Erik van Putten explores the timeless charm of the Alfa Romeo Giulia 1300 Super, with images of Bart Spijker and himself. The story delves into the world of Alfaenthusiast Koen de Groot, whose family is deeply rooted in the Alfa Romeo culture. Koens' special relationship with his Giulia, a car he has cherished for years and which will soon receive an impressive upgrade, is highlighted. The Giulia symbolizes car love and heritage, a passion enriched by Koen's father Frans, a Alfa Romeo expert and enthusiast.
  • Double Used Type Designations
    Peter Ecury unravels fascinating stories from the automotive world in the 32nd episode of his series on double-used type designations. This edition provides an update on the rumors surrounding Peugeot and Porsche and delves into the history of the type designation '142', used by brands such as Volvo and Austin. Ecury also discusses the evolution of the term 'GT' and the controversial use of the letters 'SS' in car names after WWII, with examples such as the Chevrolet Impala SS and the Alfa Romeo Giulietta SS.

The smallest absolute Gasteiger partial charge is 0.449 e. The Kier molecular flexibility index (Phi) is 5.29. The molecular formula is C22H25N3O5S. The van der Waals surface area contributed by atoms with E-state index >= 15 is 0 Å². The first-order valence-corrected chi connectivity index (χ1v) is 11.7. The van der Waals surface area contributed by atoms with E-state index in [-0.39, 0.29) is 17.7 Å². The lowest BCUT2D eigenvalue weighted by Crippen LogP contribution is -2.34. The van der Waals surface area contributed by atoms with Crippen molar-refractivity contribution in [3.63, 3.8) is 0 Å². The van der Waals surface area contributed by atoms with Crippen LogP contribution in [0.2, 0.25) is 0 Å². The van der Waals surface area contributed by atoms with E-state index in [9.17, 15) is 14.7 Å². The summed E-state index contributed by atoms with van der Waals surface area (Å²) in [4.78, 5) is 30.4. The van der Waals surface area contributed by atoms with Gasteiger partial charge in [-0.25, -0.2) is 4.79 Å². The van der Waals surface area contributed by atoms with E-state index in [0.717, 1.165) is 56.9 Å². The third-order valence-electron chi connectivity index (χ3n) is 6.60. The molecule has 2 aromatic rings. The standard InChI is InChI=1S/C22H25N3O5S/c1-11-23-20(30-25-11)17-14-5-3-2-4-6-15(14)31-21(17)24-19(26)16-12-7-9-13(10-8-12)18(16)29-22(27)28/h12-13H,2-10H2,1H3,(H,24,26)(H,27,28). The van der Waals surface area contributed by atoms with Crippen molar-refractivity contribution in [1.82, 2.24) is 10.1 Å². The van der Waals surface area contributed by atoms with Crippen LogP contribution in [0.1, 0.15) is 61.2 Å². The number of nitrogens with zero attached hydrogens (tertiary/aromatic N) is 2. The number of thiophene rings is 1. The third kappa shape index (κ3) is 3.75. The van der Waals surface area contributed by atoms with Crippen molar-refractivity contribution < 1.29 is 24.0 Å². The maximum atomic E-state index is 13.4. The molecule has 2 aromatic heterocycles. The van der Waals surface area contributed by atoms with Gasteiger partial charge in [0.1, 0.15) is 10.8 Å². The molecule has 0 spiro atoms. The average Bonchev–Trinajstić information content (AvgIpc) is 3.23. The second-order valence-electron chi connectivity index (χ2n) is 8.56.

• Ducati 750GT, 860GT and 900GTS
    Hans Smid highlights the Ducati round carts, produced from 1972 to 1974, which combine minimalist beauty with unique technology. This article describes Ducati's drive for innovation and the creation of these models, highlights the challenges and costs of collecting them, and shows Ducati's journey from near ruin to iconic status.
  • Horex Imperator
    Marina Block tells the story of the Horex Imperator, an iconic motorcycle from the 50s, known for its sportiness and advanced technology. Despite the closure of the factories, Horex remained known, partly due to the cartoon character Werner and recent reissues. The Imperator, with its innovative parallel twin and overhead camshaft, inspired later designs and has been praised for its quality and design, despite limited sales success.